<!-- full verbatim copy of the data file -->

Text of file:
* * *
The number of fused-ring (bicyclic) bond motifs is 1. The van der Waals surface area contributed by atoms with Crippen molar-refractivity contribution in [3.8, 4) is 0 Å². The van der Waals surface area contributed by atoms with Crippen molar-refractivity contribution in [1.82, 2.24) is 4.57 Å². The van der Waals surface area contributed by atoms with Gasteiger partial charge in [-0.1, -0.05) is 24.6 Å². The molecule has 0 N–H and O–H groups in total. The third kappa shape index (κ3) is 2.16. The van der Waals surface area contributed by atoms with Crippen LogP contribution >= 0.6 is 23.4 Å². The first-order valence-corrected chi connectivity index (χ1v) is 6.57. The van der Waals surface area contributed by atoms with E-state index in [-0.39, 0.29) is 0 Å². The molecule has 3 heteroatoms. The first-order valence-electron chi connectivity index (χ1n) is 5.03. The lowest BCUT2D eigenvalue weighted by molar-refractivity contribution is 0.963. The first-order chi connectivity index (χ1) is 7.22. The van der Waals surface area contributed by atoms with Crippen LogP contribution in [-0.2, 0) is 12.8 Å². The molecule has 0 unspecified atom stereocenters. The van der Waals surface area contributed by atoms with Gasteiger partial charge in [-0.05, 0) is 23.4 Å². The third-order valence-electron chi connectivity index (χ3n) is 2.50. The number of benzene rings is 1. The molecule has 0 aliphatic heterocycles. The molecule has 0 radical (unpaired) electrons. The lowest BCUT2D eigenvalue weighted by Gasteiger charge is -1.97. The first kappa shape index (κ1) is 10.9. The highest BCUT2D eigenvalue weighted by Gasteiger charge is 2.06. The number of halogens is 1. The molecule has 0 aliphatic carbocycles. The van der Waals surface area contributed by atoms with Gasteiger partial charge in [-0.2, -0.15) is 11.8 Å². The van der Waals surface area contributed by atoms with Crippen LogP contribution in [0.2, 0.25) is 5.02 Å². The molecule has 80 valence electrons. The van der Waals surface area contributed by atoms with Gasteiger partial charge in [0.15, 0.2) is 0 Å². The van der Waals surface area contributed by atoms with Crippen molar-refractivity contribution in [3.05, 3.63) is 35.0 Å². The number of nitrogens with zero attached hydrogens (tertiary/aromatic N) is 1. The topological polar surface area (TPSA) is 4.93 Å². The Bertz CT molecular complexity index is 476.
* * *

The number of fused-ring (bicyclic) bond motifs is 1. The van der Waals surface area contributed by atoms with Crippen molar-refractivity contribution in [3.8, 4) is 0 Å². The van der Waals surface area contributed by atoms with Crippen molar-refractivity contribution in [1.82, 2.24) is 4.57 Å². The van der Waals surface area contributed by atoms with Gasteiger partial charge in [-0.1, -0.05) is 24.6 Å². The molecule has 0 N–H and O–H groups in total. The third kappa shape index (κ3) is 2.16. The van der Waals surface area contributed by atoms with Crippen LogP contribution >= 0.6 is 23.4 Å². The first-order valence-corrected chi connectivity index (χ1v) is 6.57. The van der Waals surface area contributed by atoms with E-state index in [-0.39, 0.29) is 0 Å². The molecule has 3 heteroatoms. The first-order valence-electron chi connectivity index (χ1n) is 5.03. The lowest BCUT2D eigenvalue weighted by molar-refractivity contribution is 0.963. The first-order chi connectivity index (χ1) is 7.22. The van der Waals surface area contributed by atoms with Crippen LogP contribution in [-0.2, 0) is 12.8 Å². The molecule has 0 unspecified atom stereocenters. The van der Waals surface area contributed by atoms with Gasteiger partial charge in [-0.05, 0) is 23.4 Å². The third-order valence-electron chi connectivity index (χ3n) is 2.50. The number of benzene rings is 1. The molecule has 0 aliphatic heterocycles. The molecule has 0 radical (unpaired) electrons. The lowest BCUT2D eigenvalue weighted by Gasteiger charge is -1.97. The first kappa shape index (κ1) is 10.9. The highest BCUT2D eigenvalue weighted by Gasteiger charge is 2.06. The number of halogens is 1. The molecule has 0 aliphatic carbocycles. The van der Waals surface area contributed by atoms with Gasteiger partial charge in [-0.2, -0.15) is 11.8 Å². The van der Waals surface area contributed by atoms with Crippen LogP contribution in [0.2, 0.25) is 5.02 Å². The molecule has 80 valence electrons. The van der Waals surface area contributed by atoms with Gasteiger partial charge in [0.15, 0.2) is 0 Å². The van der Waals surface area contributed by atoms with Crippen molar-refractivity contribution in [3.05, 3.63) is 35.0 Å². The number of nitrogens with zero attached hydrogens (tertiary/aromatic N) is 1. The topological polar surface area (TPSA) is 4.93 Å². The Bertz CT molecular complexity index is 476.